The Exchange is part of an ongoing series on The Hive tackling the questions facing Boston’s entrepreneurs, investors, and innovators. Read the other side of the debate. Have your own opinion, or an idea for another topic? E-mail Hive@Boston.
The suburbs are getting a bad name. There is a building perception that great tech companies can only develop and grow in the City of Boston. Despite the development of the “Innovation District” in Boston’s Seaport, the suburbs are a great place to build a technology business (those from TripAdvisor, Analog Devices, and PTC would certainly agree).
The primary argument for locating in Boston is the war for young engineering talent, many of whom do not want to drive to the ‘burbs. However companies shouldn’t forget about great 30- and 40-something engineers. Many have families, live in the suburbs, and don’t want to face the horrendous commute into and out of the city. Engineers face a problem of ageism and there’s an unfair perception that only young talent can innovate and work hard.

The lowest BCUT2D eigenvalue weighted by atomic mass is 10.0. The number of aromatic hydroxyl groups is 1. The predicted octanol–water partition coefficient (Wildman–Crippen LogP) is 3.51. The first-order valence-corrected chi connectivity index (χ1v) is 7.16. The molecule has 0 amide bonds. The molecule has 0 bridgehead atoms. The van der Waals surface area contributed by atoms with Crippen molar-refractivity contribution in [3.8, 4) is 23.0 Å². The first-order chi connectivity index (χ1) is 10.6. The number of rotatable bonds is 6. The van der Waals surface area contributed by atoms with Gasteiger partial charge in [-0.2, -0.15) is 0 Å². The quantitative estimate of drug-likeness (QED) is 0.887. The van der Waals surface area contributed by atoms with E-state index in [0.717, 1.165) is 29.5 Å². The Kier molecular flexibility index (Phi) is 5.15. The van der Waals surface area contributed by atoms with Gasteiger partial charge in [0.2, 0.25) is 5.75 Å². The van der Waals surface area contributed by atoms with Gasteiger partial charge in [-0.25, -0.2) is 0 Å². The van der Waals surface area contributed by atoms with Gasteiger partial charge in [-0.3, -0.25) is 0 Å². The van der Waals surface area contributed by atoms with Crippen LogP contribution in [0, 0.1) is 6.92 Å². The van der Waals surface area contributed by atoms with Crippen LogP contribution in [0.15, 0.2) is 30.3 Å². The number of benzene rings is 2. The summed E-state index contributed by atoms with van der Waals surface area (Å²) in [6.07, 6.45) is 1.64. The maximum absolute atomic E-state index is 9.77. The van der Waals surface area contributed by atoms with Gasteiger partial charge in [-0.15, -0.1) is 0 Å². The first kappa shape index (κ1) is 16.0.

Moreover, the battle for talent in the city is fierce. Mid-sized tech companies recently having left offices in the suburbs for the lure of the Innovation District, now face intense competition against powerful recruiting machines (and compelling brands) like Google, Facebook, eBay, and Microsoft, all of whom have opened development offices in Cambridge or Boston. These new city dwellers also compete for talent against exciting well-funded startups, which dangle equity in front of prospective employees.
It’s not complicated. People don’t like crummy commutes. You certainly can build a great company in the city, but you can also build one in the ‘burbs. Successful companies hire A-players who innovate, work hard, and are motivated. But, don’t assume these people are all 26 years old and live in Boston. The talent pool may be deep in Boston, but it’s just as deep outside the city. And, the parking is free.